Tuesday, March 30, 2021

The Rural Regency: Life in a Small Village, by Guest Blogger, Gail Eastwood

[Nineteen Teen is thrilled to welcome back traditional Regency author, Gail Eastwood, to the blog. Thank you, Gail, for sharing about your delightful village.]

We do love the grand London ballrooms, beautiful gowns and elegant lords and ladies of Regency romances, don’t we? But far more people in England during the early nineteenth century lived in the countryside than in the few major cities, most often in small villages. (The Industrial Revolution was only just starting to create the big changes that were yet to come.)

Romance can happen in a small village just as well as in an elegant ballroom, can’t it? What about all those popular “small town” contemporary romances? I wanted some of those rural Regency folks to find love, too. Welcome to Little Macclow!

My new Regency series, “Tales of Little Macclow,” is set in a tiny Derbyshire village well off the main roads and quite backward, especially by fashionable standards. The warm-hearted characters who live there, or pass through, have become quite real to me as I work on Book Three and prepare for the other books to come. I hadn’t intended to start a series when I invented the village. I just wanted to write a story set during the twelve days of Christmas and to strand a fashionable lord in this adorable small place still practicing ancient customs! I wanted a place with plenty of snow, but still not too far to the north, so I chose Derbyshire in the Midlands and fell in love with that setting.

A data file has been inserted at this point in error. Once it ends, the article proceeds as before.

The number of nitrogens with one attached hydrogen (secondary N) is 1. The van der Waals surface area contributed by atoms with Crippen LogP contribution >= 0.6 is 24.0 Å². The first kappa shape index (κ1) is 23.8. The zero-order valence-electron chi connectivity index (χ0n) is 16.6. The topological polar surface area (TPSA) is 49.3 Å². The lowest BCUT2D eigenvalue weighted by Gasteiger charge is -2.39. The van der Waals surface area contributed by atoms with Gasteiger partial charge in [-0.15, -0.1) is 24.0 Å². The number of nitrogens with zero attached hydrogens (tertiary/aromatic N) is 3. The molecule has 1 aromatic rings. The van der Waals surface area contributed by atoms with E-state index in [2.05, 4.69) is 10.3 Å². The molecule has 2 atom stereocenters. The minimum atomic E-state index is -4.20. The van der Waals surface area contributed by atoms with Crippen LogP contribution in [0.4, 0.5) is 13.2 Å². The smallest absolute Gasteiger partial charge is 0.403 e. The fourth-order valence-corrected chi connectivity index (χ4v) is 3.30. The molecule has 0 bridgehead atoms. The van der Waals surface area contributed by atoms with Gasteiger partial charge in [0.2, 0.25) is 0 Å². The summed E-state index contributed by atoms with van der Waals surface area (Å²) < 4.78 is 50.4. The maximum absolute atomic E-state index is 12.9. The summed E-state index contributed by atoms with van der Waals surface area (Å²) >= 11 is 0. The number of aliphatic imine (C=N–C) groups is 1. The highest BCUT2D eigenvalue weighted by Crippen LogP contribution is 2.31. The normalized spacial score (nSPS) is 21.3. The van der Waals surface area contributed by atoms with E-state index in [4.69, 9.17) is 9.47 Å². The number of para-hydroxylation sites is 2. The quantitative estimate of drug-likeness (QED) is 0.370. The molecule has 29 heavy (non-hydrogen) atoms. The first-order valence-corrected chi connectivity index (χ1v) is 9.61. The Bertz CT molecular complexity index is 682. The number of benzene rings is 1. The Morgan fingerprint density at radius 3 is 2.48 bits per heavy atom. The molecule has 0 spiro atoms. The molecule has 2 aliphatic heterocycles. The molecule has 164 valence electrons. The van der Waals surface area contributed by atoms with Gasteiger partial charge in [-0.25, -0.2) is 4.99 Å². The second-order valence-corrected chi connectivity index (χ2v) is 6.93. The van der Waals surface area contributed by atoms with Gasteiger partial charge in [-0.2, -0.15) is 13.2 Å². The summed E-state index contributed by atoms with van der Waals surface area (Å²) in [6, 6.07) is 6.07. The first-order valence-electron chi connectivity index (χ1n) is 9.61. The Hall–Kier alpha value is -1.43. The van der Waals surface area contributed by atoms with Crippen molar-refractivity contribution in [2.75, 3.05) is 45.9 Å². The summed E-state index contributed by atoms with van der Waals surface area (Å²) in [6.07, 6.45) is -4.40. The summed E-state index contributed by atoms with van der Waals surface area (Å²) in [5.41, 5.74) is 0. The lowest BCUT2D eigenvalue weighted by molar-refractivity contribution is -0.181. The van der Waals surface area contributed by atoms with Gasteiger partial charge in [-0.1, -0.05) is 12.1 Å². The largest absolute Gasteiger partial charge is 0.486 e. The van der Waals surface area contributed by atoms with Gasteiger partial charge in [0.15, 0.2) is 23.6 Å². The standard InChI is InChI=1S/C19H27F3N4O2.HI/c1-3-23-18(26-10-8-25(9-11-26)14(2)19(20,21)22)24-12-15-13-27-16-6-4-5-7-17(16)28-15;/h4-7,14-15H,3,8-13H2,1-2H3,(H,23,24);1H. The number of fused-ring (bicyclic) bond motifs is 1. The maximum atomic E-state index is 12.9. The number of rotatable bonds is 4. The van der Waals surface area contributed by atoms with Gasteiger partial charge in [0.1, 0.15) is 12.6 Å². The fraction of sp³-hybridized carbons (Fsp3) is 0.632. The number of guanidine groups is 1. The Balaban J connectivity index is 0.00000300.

The resulting tale, Lord of Misrule, is Book Two in the series, even though I wrote it first. Readers wanted more of Little Macclow, so for Book One, Lord of Her Heart, I went back eight months earlier and told the story of how the village seamstress, Sally Hepston, found her soul-mate (who isn’t an actual “lord”, by the way).

Little Macclow is full of features you would find in most typical small villages. The people aren’t wealthy. There’s a communal village well where the folks with no other source for water go to fetch it (and exchange gossip, of course). Many don’t even have an oven in their little cottages, so they depend on the village baker for bread or even cooking a roast for them! They are very dependent on the goodwill and care provided by the local squire and his wife who own the whole village. Little Macclow is very lucky, for Squire Hammon and his wife Lady Anne (who everyone knows was an earl’s daughter, so she is much revered) are benevolent, good-hearted people with a genuine fondness for all of the villagers.

Who are some of these other people? The heroine of Book Two is the vicar’s daughter, and her father is a crusty widower, so will he ever find love again? Sally Hepston’s sister Ellen works at the local inn, as does the innkeeper’s oldest daughter, Becky. Everyone thinks Ellen will marry her childhood sweetheart, Peter, the innkeeper’s oldest son, who works across the street at the livery stable. But will she? And who will Becky find, when a few more years have passed? There are plenty of tales to be told in a small village, and interesting people to meet!

Would you like to visit Little Macclow? Dip into Books One and Two in my Tales of Little Macclow series. To know when new books in the series come out (and get a free short story), please sign up for my newsletter! (or visit my website). Thanks, Regina and Marissa, for inviting me to visit the blog!


Regina Scott said...

Your village sounds delightful, Gail! Thanks for joining us!

Author Gail Eastwood said...

Regina, my pleasure! Thanks so much for inviting me. Like the folks in my village, I always enjoy visiting!